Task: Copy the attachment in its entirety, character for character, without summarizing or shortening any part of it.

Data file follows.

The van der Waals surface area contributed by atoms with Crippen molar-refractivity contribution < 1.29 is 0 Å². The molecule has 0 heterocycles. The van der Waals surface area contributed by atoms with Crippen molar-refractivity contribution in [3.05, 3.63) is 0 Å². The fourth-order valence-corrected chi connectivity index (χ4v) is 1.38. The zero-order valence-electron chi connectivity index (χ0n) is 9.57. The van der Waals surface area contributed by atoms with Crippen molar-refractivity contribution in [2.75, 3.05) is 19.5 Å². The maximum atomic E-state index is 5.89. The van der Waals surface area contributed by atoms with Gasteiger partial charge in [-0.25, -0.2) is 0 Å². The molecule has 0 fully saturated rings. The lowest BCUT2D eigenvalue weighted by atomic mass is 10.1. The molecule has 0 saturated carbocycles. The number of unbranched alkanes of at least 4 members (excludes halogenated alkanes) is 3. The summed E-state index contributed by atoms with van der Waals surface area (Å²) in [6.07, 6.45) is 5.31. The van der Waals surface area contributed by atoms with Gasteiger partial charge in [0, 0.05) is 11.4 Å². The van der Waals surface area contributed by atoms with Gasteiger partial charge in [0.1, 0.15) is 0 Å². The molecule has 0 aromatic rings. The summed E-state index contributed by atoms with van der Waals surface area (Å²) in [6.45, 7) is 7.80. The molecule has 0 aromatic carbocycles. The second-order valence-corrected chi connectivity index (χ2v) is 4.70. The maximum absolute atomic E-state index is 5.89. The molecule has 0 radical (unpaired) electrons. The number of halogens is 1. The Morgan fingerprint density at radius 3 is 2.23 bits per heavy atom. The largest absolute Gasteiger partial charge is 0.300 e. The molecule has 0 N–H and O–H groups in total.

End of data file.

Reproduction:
The van der Waals surface area contributed by atoms with Crippen molar-refractivity contribution < 1.29 is 0 Å². The molecule has 0 heterocycles. The van der Waals surface area contributed by atoms with Crippen molar-refractivity contribution in [3.05, 3.63) is 0 Å². The fourth-order valence-corrected chi connectivity index (χ4v) is 1.38. The zero-order valence-electron chi connectivity index (χ0n) is 9.57. The van der Waals surface area contributed by atoms with Crippen molar-refractivity contribution in [2.75, 3.05) is 19.5 Å². The maximum atomic E-state index is 5.89. The van der Waals surface area contributed by atoms with Gasteiger partial charge in [-0.25, -0.2) is 0 Å². The molecule has 0 fully saturated rings. The lowest BCUT2D eigenvalue weighted by atomic mass is 10.1. The molecule has 0 saturated carbocycles. The number of unbranched alkanes of at least 4 members (excludes halogenated alkanes) is 3. The summed E-state index contributed by atoms with van der Waals surface area (Å²) in [6.07, 6.45) is 5.31. The van der Waals surface area contributed by atoms with Gasteiger partial charge in [0, 0.05) is 11.4 Å². The van der Waals surface area contributed by atoms with Gasteiger partial charge in [0.1, 0.15) is 0 Å². The molecule has 0 aromatic rings. The summed E-state index contributed by atoms with van der Waals surface area (Å²) in [6.45, 7) is 7.80. The molecule has 0 aromatic carbocycles. The second-order valence-corrected chi connectivity index (χ2v) is 4.70. The maximum absolute atomic E-state index is 5.89. The molecule has 0 radical (unpaired) electrons. The number of halogens is 1. The Morgan fingerprint density at radius 3 is 2.23 bits per heavy atom. The largest absolute Gasteiger partial charge is 0.300 e. The molecule has 0 N–H and O–H groups in total.